Chaltaberia, the hub of designers for diyas

A nondescript village in north 24 Parganas in West Bengal, lights up lakhs of lives on Diwali every year with extraordinary colourful designer diyas

An artisan paints colourful diyas and Ganesh-Lakshmi idols at a workshop in the village
A bulk of diyas made at Chaltaberia


Every time someone buys  bright colourful designer diyas  at a market in any city in India, he lights up the lives of several artisans in Chaltaberia in North 24 Parganas, West Bengal.  Nearly 2,000 families in this village make a living out of making these designer diyas. The clay artisans have the talent and dexterity to copy designs exactly as sent to them as drawings through email. Most of them have been working on these for the past 10 to 15 years.

Not only Chaltaberia, the neighbouring villages also benefit from this trade. Several people belonging  to the minority communities, are employed at the workshops at Chaltaberia and earn a living out of making diyas and other earthenware.  Business picks up about three months before  Diwali. Delhi, Mumbai, Chennai, Ahmedabad, Nagpur, Hyderabad and other major cities in India celebrate Diwali by lighting diyas made at Chaltaberia. The residents of this village design at least 100 different varieties of diyas, which include tortoise –shaped ones, three-diya sets, 12-diya sets and so on. These are painted in bright colours and embellished with glitters or artificial beads and stones to make them colourful and attractive. Apart from these, they also make the simple terracotta diyas that many like to buy as home decor pieces.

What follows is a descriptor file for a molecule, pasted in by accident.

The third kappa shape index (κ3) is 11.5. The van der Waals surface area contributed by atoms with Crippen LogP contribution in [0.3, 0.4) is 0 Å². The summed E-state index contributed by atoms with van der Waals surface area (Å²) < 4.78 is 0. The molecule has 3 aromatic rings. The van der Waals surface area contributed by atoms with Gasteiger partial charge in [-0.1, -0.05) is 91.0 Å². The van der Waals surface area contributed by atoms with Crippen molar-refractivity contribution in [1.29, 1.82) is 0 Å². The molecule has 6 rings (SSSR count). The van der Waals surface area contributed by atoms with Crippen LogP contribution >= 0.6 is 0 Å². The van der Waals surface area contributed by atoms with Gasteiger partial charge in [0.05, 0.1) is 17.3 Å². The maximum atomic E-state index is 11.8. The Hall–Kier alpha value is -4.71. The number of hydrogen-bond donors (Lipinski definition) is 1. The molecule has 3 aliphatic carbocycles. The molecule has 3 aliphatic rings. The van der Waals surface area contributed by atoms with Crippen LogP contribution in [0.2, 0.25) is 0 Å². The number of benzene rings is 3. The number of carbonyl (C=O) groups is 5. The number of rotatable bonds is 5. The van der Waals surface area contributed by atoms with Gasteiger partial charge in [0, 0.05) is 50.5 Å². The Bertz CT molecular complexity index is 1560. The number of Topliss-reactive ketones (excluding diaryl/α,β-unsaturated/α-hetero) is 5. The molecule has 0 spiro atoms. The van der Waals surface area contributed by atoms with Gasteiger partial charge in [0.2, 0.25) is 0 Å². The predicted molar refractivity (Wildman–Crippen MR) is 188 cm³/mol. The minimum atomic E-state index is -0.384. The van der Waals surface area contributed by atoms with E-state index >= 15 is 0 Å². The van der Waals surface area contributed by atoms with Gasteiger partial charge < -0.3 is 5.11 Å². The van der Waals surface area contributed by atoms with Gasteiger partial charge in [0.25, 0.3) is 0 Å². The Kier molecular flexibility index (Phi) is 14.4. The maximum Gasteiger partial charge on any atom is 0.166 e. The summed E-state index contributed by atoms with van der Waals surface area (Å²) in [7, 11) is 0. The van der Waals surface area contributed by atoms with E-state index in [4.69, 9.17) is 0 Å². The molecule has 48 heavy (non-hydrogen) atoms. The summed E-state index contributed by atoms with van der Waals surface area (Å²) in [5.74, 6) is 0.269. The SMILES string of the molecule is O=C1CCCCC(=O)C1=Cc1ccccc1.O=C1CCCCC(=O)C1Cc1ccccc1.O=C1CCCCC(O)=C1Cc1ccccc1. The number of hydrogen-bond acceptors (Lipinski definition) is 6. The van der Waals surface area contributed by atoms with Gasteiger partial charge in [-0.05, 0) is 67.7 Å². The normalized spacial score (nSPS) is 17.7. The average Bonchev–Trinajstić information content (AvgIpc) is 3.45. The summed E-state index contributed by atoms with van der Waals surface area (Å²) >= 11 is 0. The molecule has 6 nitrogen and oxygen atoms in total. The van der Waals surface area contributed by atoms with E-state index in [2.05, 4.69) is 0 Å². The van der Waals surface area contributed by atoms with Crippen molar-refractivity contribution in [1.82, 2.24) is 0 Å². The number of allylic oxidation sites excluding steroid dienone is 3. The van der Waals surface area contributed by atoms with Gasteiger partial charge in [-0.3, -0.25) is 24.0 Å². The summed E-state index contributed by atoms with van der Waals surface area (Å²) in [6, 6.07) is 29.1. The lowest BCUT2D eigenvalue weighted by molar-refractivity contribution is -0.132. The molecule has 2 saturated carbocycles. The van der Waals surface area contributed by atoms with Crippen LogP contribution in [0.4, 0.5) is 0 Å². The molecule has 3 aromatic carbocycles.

A special kind of clay used for making these diyas comes from Canning in South 24 Parganas. Five tonnes of this clay costs Rs 8500. The residents of Chaltaberia are traditionally potters who made pots, jugs and other earthenware which were in demand in Bengal’s village homes. Later these artisans diversified into making idols. For the last 15 years they have been making Diwali diyas after some traders from other states brought orders for them. Gradually, diya-making became a primary occupation and Chaltaberia has become the hub of these works of art that are so popular across India. “Businessmen from different parts of India send designs to us on email and we make the diyas accordingly. We can make nearly 100 different types and designs of diyas that are popular across India,” Swapan Pal, a diya-maker. Swapan has 14 skilled artisans working under him from three months before Diwali.

Chaltaberia will grow as a hub of diya-makers whose handiwork will light up the homes of lakhs of people across the country.